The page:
I’m writing for tomorrow and still trying to establish a new sleeping pattern. Basically, I’m just making sleep a priority and allowing myself to sleep whenever I feel the need. That will work this week, but next week I have two medical appointments, so that should prove interesting.
Jig Zone Puzzle:
Today’s took me 3:59 (average 5:08). To do it, click here. How did you do?
From TPM: Senate Minority Leader Mitch McConnell (R-KY) was in no mood to celebrate the five-year anniversary of President Barack Obama’s stimulus package on Monday.
“Five years later, the stimulus is no success to celebrate,” McConnell said, as quoted by the Associated Press. “It is a tragedy to lament.”
White House economic adviser Jason Furman wrote in a White House blog post that the stimulus, formally known as the American Recovery and Reinvestment Act, had by itself saved or created an average of 1.6 million jobs a year through the end of 2012.
I suppose it’s a matter of perspective. For Bought Bitch Mitch, saving 1.6 million jobs, when the President is a Democrat, is a tragedy.
From Think Progress: For the fourth time in two years, a rural hospital in Georgia is shuttering its doors over a dearth of patients who can pay for their medical services, the Albany Herald reports. An increasing number of hospitals that serve large numbers of poor and uninsured Americans are being forced to close in states that are refusing the Affordable Care Act’s Medicaid expansion.
The Lower Oconee Community Hospital, a so-called “critical access” hospital in southeastern Georgia with 25 beds, will close down and possibly re-open as an urgent care center that provides services that aren’t quite serious enough to necessitate an emergency room visit. Patients in the Wheeler County region who need more extensive medical care after the hospital closes will need to travel upwards of thirty miles in order to receive it.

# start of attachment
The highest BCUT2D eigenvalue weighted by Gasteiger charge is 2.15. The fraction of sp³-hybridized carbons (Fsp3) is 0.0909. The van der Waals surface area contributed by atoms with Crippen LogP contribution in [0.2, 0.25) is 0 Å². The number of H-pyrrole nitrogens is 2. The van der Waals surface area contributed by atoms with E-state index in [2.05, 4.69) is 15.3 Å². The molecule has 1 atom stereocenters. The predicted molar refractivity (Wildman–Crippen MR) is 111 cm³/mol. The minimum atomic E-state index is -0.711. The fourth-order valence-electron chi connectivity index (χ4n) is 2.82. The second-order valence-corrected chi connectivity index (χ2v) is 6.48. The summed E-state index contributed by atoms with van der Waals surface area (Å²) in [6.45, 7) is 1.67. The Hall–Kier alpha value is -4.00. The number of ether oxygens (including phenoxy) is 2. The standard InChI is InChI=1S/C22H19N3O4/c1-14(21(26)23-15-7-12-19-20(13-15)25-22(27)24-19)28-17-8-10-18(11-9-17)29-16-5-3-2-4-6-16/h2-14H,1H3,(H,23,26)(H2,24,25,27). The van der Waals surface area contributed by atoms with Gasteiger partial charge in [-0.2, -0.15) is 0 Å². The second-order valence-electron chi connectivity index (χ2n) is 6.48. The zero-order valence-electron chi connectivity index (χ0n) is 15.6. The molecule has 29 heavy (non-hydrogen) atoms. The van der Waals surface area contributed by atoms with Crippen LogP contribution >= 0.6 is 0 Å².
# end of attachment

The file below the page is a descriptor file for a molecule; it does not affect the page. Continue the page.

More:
“We just did not have sufficient volume to support the expenses,” said CEO Karen O’Neal in an interview with local CBS affiliate WMAZ. “It’s a terrible situation, and it’s tragic, the loss of jobs and the economic impact.”
Like other Red states, Georgia is experiencing the benefits of electing Republicans. I hope the fools that voted them in are leaning their lesson.
From Blue Oregon: Last week, the the Kansas House of Representatives overwhelmingly approved a bill to allow any individual, group, or private business to refuse to serve gay couples if “it would be contrary to their sincerely held religious beliefs.” Brought by conservatives cowering against the fear of impending marriage equality in their state, this deep red state considered codifying anti-gay segregation into law. The state senate reined the whole thing in on Friday, however. Apparently allowing public safety officials to pick and choose which people they serve and protect based on sexual orientation was just too much, even for Kansas.
Lest you think this type of public policy is the providence of states where conservatives rule: think again. Oregon has it’s own version of this circulating now as a petition, and they’re gathering signatures. This proposal, along with the one in Kansas, is being sold as honoring "religious liberty".
No. This is not about religious liberty. This is about segregation. "Separate but equal" should never be public policy in Oregon.
Even here in Oregon, which usually leads the way on progressive issues, we need to continually guard against Republican TEAbuggery!